Some publication news: I’m super honoured to have a piece of creative nonfiction up at the latest issue of The Willowherb Review, a fantastic UK-based publication focused on providing a platform for nature writing from writers of colour. Some of you might recall that I also had another piece titled El Lugar de Los Sueños in Willowherb last year. Instead of another personal meditation, I wanted to embrace a completely opposite style. Whimsy fuels this slightly manic and ridiculous piece’s attempt to jam as many creatures into a single work (29 at last count). The conceit around names and naming is an attempt to honour those we share this planet with, those who have since passed, and those still in the process of discovering themselves through living. Here’s an excerpt: “…In the wild reaches even less care is taken in the naming process. This is more understandable given that there are so many mushrooms and so many weevils, and everything adjacent to groups or branching from clades deserves a station within life’s grand catalogue. Blurry-eyed taxonomists …
If there’s one website I never seem to tire of, it’s Maria Popova’s Brain Pickings. “A subjective lens on what matters in the world and why”, Popova’s curation of articles are consistently thought-provoking and inspirational (to the point where my Twitter feed is replete with pieces from her site!) A place of intellectual, creative, and spiritual exploration, Brain Pickings is what I aspire Ekostories to be. While I write through an environmental lens, I am striving to emulate Popova’s approach, to draw insight from a range of disciplines and convey a connective whole. One recent article that caught my eye was titled Art & Science: Leonard Shlain on Integrating Wonder and Wisdom. As someone who has spent his life moving between these two modes, I was naturally intrigued by what Shlain, a surgeon, had to say. Popova highlights a series of illuminating quotes from the book – I would like to share some of them with you today:
“You are our history. We are perhaps your future. I want to learn, not ignore. It is the reason I came. We must know each other. We are not primitive men. Our morality is no longer tribal, it cannot be. Such ignorance is a wrong, from which wrong will arise. So I come to learn.” – The Dispossessed, p. 75 Welcome to the final part in the series exploring one of my favourite novels: Ursula K. Le Guin’s The Dispossessed. You can read the previous entries here: Part 1 – Crossing the Wall: The Dispossessed Part 2 – Urras and Hope Betrayed Part 3 – Anarres the Promise Kept In this last piece, I’ll touch on the theme of reconciliation that runs through the novel and look at one of its key recurring image: the wall. Finally, I’ll explore how the idea of the promise, as expressed by Le Guin’s ideas and embodied by the protagonist Shevek’s actions, has implications for my own personal journey in forging a meaningful and fulfilling life.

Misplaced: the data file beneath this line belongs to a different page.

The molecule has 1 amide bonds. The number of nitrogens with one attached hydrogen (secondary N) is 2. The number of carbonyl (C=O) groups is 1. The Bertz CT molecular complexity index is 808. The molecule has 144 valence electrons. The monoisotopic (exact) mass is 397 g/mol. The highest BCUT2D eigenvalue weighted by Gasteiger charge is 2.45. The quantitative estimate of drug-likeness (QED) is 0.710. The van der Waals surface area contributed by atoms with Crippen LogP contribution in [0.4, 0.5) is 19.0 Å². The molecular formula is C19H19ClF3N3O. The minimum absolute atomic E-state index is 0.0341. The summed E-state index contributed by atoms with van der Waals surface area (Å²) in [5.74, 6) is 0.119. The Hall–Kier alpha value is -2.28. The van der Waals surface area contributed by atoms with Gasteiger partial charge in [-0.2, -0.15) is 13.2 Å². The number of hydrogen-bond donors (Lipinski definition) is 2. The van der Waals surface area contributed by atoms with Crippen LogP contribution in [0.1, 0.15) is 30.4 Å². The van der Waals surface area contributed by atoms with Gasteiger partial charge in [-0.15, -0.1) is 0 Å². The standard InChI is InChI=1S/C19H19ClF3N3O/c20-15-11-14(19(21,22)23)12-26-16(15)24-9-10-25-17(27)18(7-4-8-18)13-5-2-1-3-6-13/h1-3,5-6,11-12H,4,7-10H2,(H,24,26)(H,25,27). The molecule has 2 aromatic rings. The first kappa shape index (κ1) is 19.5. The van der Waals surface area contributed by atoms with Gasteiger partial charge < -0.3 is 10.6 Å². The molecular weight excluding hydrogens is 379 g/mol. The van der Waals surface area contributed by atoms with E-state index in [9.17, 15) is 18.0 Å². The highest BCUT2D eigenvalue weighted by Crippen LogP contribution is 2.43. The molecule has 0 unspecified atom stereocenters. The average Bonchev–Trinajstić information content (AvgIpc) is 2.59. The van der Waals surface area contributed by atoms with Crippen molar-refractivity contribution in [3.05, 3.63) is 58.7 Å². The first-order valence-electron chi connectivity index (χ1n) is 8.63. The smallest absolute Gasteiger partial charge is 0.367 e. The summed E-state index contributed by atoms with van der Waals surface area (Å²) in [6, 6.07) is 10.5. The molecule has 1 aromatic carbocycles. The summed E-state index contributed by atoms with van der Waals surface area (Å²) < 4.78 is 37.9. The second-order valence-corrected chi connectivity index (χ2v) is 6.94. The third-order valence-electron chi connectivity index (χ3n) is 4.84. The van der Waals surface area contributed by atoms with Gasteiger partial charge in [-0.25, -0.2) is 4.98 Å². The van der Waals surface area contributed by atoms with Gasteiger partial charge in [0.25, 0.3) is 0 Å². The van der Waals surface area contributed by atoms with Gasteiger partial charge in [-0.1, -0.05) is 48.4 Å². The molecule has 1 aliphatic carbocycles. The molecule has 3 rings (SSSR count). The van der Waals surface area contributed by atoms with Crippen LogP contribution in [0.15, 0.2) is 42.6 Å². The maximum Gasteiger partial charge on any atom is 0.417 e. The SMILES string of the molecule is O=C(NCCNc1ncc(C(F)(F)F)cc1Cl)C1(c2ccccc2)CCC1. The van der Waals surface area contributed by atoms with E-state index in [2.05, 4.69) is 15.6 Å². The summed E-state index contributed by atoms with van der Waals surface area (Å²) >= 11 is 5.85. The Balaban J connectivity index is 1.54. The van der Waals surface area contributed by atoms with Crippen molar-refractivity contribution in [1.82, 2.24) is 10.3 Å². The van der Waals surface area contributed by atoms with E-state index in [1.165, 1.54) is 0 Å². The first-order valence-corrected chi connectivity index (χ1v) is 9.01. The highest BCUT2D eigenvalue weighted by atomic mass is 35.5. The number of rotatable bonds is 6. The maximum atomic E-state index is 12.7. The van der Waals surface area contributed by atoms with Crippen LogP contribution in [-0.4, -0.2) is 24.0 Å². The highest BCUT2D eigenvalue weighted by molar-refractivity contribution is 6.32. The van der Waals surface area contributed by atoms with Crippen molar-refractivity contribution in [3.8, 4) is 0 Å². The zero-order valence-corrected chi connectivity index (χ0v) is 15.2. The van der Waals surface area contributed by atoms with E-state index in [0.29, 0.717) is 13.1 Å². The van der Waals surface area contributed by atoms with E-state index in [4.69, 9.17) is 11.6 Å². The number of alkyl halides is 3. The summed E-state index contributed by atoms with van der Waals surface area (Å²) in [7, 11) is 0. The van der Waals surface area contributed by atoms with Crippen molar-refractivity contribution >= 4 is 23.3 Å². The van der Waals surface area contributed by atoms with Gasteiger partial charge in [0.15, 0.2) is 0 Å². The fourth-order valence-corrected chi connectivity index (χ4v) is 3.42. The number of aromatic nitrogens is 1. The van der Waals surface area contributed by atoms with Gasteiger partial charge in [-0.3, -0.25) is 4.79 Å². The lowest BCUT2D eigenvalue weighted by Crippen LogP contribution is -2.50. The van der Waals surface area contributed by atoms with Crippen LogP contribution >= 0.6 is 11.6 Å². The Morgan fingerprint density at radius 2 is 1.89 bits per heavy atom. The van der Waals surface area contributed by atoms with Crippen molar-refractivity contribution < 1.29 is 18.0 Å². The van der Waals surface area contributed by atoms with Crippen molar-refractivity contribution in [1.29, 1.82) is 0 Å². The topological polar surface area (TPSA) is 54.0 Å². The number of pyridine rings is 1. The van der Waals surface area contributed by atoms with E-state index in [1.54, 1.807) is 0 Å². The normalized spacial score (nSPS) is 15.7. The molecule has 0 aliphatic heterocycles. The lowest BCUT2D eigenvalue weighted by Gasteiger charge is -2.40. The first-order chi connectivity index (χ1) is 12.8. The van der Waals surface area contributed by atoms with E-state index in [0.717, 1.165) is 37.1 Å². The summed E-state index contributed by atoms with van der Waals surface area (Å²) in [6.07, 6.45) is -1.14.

I recently came across this short film created by a group called the Planetary Collective and was immediately captivated by what astronauts, philosophers, and authors described as the “Overview Effect”: A full piece exploring the ideas and themes of the film will be up on Ekostories in a few weeks. I wanted to share this now because the group is doing a Kickstarter for a full-length feature titled Continuum that is due in a week or so, and I figured they could use some exposure. If Overview is any indication of quality, Continuum is going to be one fascinating and thought-provoking documentary. You can learn more about the project at The Planetary Collective Presents: Continuum.
The Sagan Series: Redefining the Frontier While researching for my recent entry on Sagan’s Pale Blue Dot, I came across this Vancouver TEDx conference talk presented last November. Reid Gower, one of the millions inspired by the late scientist’s groundbreaking series Cosmos in the 80’s, recognized the potential of Sagan’s storytelling ability to resonate with a new generation. In the Sagan Series, he extracted short powerful narratives from the audiobook version of Pale Blue Dot and combined them with modern imagery and music. The result is a series of videos that are deeply inspirational and soul-stirring. They embody Sagan’s earnest desire for humanity to understand the fragility and appreciate the wonder of “this mote of dust, suspended in a sunbeam”, the pale blue dot we all call home. The following chapter in the series, End of an Era: The Final Shuttle Launch, is my favourite: The rest of the chapters can be viewed HERE at the Sagan Series.